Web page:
Smithsonian

Pocahontas: Lesson One

Objective

Students compare portraits of Pocahontas, assessing the reliability and validity of primary and secondary sources.

Materials Subject

U.S. History

Vocabulary

Primary source
Secondary source
Reliability
Validity

Procedure

Day One

  1. Before the lesson, create a viewing frame. Using a 3 x 5 index card, cut a rectangular opening (2 x 3). Use this to focus students’ attention on small details in the paintings by isolating sections of the painting.
  2. If possible, enlarge the three portraits and print onto transparencies for an overhead projector.
  3. Model the ways to analyze a portrait by using the John Smith portrait on the overhead projector. Do not tell students that the subject of the portrait is John Smith. Using the index-card viewing frame, isolate the hand on the sword handle, the buttons on the waistcoat front, the head and neck, etc. Ask students to describe each isolated area in detail. Point out both the obvious and not so obvious. For example: the subject is well-groomed (hair), clothing is of the highest quality (note the neck ruff), waistcoat has button closings (perhaps metal, which indicates that they were manufactured in Europe), subject is holding what appears to be a sword handle (military connections). Ask students to predict the subject’s identity. Give them the answer if they have trouble coming up with John Smith.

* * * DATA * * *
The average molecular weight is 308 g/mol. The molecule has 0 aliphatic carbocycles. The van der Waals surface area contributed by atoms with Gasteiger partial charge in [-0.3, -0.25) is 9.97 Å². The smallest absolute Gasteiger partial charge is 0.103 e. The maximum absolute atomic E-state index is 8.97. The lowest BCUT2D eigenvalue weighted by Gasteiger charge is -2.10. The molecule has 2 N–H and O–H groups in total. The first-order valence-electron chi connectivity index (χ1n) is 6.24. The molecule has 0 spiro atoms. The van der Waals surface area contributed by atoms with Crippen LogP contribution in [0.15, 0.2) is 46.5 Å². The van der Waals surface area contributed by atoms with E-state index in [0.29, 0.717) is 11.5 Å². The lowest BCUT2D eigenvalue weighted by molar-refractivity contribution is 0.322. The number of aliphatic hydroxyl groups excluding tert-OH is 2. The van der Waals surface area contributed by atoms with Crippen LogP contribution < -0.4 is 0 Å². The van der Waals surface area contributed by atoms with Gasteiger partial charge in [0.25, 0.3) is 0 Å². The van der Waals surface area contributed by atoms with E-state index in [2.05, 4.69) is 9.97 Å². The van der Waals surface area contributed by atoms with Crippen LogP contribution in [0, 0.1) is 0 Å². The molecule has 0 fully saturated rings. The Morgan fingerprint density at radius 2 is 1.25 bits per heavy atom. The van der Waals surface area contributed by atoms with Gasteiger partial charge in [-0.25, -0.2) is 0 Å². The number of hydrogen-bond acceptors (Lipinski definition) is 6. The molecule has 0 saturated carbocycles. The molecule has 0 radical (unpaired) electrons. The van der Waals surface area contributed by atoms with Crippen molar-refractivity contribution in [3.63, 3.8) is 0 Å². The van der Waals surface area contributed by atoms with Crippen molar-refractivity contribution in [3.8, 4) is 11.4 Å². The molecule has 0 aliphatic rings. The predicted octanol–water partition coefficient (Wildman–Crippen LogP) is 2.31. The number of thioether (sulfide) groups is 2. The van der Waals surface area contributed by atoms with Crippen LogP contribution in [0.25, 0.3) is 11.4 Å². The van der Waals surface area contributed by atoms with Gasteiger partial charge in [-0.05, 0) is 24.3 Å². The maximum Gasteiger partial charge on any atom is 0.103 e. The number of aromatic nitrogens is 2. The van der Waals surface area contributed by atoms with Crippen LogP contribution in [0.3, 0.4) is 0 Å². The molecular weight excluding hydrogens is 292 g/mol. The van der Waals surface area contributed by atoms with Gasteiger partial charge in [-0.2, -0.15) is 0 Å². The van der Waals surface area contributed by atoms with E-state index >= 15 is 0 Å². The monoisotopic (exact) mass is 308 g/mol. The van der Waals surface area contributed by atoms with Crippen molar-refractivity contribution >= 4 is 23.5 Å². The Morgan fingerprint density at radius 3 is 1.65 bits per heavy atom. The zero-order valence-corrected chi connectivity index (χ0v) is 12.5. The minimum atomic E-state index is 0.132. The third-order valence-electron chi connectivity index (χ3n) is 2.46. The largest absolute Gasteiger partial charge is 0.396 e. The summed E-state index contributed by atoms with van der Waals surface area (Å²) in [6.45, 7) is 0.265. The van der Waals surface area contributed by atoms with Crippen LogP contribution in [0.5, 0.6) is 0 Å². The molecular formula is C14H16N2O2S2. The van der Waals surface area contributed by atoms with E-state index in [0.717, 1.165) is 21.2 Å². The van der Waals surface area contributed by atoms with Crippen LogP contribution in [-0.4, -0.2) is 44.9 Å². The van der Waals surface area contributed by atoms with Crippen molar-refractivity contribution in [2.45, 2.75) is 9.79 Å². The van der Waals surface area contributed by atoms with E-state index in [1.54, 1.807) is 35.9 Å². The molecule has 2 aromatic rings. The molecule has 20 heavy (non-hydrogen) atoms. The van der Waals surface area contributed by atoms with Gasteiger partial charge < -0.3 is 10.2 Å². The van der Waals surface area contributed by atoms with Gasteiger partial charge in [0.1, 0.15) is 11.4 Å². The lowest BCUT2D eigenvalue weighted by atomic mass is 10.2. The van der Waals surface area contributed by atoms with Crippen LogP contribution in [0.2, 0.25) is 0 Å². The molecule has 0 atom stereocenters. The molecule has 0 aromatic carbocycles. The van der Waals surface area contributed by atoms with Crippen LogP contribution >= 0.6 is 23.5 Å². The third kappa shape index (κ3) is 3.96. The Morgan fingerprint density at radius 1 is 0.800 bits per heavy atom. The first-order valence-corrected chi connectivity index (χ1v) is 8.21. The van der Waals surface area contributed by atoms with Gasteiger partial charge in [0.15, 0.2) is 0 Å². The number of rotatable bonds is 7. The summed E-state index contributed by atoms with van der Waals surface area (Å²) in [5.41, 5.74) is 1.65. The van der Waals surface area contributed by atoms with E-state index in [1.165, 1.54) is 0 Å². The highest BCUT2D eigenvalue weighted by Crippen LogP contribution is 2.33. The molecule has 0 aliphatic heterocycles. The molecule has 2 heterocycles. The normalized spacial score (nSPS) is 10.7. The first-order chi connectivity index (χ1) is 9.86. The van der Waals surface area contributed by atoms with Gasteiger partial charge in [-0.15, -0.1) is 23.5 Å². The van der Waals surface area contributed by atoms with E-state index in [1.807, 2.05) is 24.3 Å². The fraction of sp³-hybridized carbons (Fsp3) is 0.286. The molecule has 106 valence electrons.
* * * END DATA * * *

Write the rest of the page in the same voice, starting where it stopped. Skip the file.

4. On the overhead, show the Smithsonian National Portrait Gallery portrait of Pocahontas. (Students might also receive individual copies.) Do not identify the subject. Ask students to work in pairs to analyze the portrait, and to note observations on the Pocahontas comparison chart. This is Portrait One.
  5. Ask students to read the accompanying narrative and to note important information in the Narrative Number One box on the comparison chart.
  6. Group discussion:
    1. What observations did you make?
    2. What additional information does the accompanying text provide?
    3. Who is credited with painting this portrait?
    4. Is this a primary or secondary source?
    5. How reliable is this portrait?

Day Two

  1. View the second Pocahontas portrait. Ask students to work in pairs to note details on the comparison chart. Read the accompanying text and note important information.
  2. Have the same group discussion as on Day One. This portrait is a secondary source. It was painted by Thomas Sully in the 1800s. Note that Pocahontas’s clothing is probably what was fashionable when Sully painted this portrait.
  3. Discuss the difference between primary and secondary sources. Which is probably more accurate? Which is more reliable? Why?
  4. Conduct secondary discussion (could be done on Day Three).
  5. How do the texts that accompany each portrait differ? How can we verify any of the information as accurate and true? (A list of electronic and print texts is available at the end of the lesson.)